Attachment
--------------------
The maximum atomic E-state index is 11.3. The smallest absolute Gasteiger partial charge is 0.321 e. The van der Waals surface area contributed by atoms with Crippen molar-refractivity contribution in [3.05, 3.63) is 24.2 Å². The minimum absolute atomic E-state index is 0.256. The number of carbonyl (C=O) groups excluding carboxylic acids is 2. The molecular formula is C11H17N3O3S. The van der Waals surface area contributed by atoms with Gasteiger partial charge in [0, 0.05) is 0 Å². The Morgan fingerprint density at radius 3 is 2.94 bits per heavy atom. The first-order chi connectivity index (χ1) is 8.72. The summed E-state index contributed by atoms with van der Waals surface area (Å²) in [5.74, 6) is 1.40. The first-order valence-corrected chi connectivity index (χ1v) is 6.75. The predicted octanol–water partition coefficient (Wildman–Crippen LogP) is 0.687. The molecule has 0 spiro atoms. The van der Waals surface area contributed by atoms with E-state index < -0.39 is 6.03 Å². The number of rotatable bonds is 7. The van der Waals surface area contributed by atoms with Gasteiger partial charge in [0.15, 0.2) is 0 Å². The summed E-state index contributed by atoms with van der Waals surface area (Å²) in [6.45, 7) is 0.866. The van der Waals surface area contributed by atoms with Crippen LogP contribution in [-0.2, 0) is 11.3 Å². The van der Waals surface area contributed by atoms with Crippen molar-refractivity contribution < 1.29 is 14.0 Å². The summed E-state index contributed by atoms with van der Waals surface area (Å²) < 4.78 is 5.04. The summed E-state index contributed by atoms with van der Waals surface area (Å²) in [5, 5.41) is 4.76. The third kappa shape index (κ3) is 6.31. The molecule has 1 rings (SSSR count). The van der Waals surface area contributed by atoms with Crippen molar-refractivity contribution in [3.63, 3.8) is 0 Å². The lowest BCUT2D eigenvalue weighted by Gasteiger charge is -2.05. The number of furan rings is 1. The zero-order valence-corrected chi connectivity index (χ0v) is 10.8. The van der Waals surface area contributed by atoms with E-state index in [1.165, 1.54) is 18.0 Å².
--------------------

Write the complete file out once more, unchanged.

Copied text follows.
The maximum atomic E-state index is 11.3. The smallest absolute Gasteiger partial charge is 0.321 e. The van der Waals surface area contributed by atoms with Crippen molar-refractivity contribution in [3.05, 3.63) is 24.2 Å². The minimum absolute atomic E-state index is 0.256. The number of carbonyl (C=O) groups excluding carboxylic acids is 2. The molecular formula is C11H17N3O3S. The van der Waals surface area contributed by atoms with Gasteiger partial charge in [0, 0.05) is 0 Å². The Morgan fingerprint density at radius 3 is 2.94 bits per heavy atom. The first-order chi connectivity index (χ1) is 8.72. The summed E-state index contributed by atoms with van der Waals surface area (Å²) in [5.74, 6) is 1.40. The first-order valence-corrected chi connectivity index (χ1v) is 6.75. The predicted octanol–water partition coefficient (Wildman–Crippen LogP) is 0.687. The molecule has 0 spiro atoms. The van der Waals surface area contributed by atoms with E-state index < -0.39 is 6.03 Å². The number of rotatable bonds is 7. The van der Waals surface area contributed by atoms with Gasteiger partial charge in [0.15, 0.2) is 0 Å². The summed E-state index contributed by atoms with van der Waals surface area (Å²) in [6.45, 7) is 0.866. The van der Waals surface area contributed by atoms with Crippen LogP contribution in [-0.2, 0) is 11.3 Å². The van der Waals surface area contributed by atoms with Crippen molar-refractivity contribution < 1.29 is 14.0 Å². The summed E-state index contributed by atoms with van der Waals surface area (Å²) < 4.78 is 5.04. The summed E-state index contributed by atoms with van der Waals surface area (Å²) in [5, 5.41) is 4.76. The third kappa shape index (κ3) is 6.31. The molecule has 1 rings (SSSR count). The van der Waals surface area contributed by atoms with Crippen molar-refractivity contribution in [3.63, 3.8) is 0 Å². The lowest BCUT2D eigenvalue weighted by Gasteiger charge is -2.05. The number of furan rings is 1. The zero-order valence-corrected chi connectivity index (χ0v) is 10.8. The van der Waals surface area contributed by atoms with E-state index in [1.165, 1.54) is 18.0 Å².